|Jutsu & do|
classes taijiquan self defence qigong tai chi for health about us reviews a-z
After the Meiji Restoration, Japanese martial arts were changed in order to align themselves with post-Samurai Japan.
Traditional systems of combat were altered to include a wider range of concerns.
Instead of focussing principally upon techniques and methods, martial arts now emphasised character development, a spiritual component and living.
Jutsu is any combat method focussing upon functional techniques and practical fighting.
Most Japanese martial arts end in 'do' - karate-do, aikido, judo, iaido, kyudo. Some people believe that 'do' means art. This is incorrect. Do means 'way' - as in Tao or Dao.
A Japanese martial art that ends in 'do' is still concerned with jutsu. It has to be. Otherwise it wouldn't be a martial art at all.
However, 'do' methods are also interested in Taoism and Zen (but not always overtly so).
The degree to which Tao/Zen features in a Japanese martial arts class will differ from school to school. It might also be relative to ability level/grade.
If you read Zen in the Art of Archery, Zen is a major factor, whereas Angry White Pyjamas doesn't mention anything of the kind. Every school is different.
What has this to do with taijiquan?
Everything. If we consider taijiquan in terms of the Japanese model, the art is 'do'. Yes, jutsu is mandatory but taijiquan training also requires an in-depth grasp of Taoism and Zen.
Does your taijiquan contain jutsu?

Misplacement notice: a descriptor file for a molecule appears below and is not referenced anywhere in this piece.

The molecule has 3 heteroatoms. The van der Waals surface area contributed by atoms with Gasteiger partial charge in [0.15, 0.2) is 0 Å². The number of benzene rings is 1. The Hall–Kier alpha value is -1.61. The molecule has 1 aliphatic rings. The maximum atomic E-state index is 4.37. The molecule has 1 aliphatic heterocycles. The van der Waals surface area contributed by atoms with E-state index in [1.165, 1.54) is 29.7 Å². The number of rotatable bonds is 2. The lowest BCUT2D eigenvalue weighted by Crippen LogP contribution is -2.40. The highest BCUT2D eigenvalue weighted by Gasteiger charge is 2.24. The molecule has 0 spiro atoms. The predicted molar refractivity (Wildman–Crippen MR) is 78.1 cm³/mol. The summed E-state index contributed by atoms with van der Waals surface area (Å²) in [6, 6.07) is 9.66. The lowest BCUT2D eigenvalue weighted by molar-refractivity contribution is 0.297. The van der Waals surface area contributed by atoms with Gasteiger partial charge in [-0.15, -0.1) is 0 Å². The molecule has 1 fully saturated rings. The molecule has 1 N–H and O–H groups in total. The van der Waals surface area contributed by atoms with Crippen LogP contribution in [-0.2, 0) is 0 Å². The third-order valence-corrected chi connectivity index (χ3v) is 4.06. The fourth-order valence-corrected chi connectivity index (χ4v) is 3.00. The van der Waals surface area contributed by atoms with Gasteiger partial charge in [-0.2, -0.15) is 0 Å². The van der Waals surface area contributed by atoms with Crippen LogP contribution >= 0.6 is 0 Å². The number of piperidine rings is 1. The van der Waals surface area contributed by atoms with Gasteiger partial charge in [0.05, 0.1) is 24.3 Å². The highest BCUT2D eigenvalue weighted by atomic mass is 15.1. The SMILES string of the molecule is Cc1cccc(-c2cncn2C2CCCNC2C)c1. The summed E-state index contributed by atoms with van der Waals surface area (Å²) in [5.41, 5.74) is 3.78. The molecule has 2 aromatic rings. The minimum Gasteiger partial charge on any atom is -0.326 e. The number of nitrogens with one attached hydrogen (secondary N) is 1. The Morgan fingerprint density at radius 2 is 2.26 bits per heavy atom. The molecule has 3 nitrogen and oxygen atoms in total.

Most judo students can fight but can most taijiquan people? No. Very few modern taijiquan practitioners possess any viable combat skills at all.
What they are learning might be more properly considered 'tai chi for health'...
Does your taijiquan contain 'do' (Tao)?
Unlikely. In order to understand Taoism and Zen, it is necessary to commit a great deal of time to the study of the Taoist Classics. Not many modern people are willing to do this.
In lieu of jutsu or do, taijiquan students often opt to talk about qi instead. Qi is a convenient, exotic sounding catch-all.
Jutsu and 'do' (practical Taoist insights) can be easily demonstrated and proven whereas qi is ethereal/vague/mystical. No proof at all is required.
Tai chi refers to the yin/yang principle. The 'chi' is not qi. Taijiquan literally means martial art that uses the yin/yang principle in combat.
Taiji is supreme ultimate (yin/yang). Quan is fist (combat/martial art). The name is commonly translated as 'supreme ultimate fist' and pronounced 'tie jee chwan'.
Taijiquan is based on Taoist insights. Taijiquan uses yin/yang continuously.
In order to fully understand and employ the art skilfully in combat in it imperative that the student study Taoism and its off-shoot Zen. This is the 'do' part.
Taijiquan uses striking, chin na and shuai jiao. All three skills must be studied, practiced and utilised.
Without the 'jutsu', these two systems cannot conceivably be regarded as martial arts.
For taijiquan to be a credible martial art it must contain both jutsu and 'do' elements.
Jutsu alone would render the taijiquan external - relying upon conventional martial arts methodology - rather than Taoist-influenced precepts.
There must be a balance found between combat skill and Taoist insight; with the art expressed in an 'internal' manner rather than relying upon force.
And so he sets off on a path to mysterious destinations. He does so in spite
of observations by others that such a way is na´ve, outmoded or idealistic.
He goes because he knows others have gone before, because the unchanging
direction of the Way attracts and calls to him.
He goes because he is compelled. He sets out on a journey of a lifetime because he senses that this way is the one to lead him to a place very much worth the going.
21 May 1995
Last updated 17 September 2019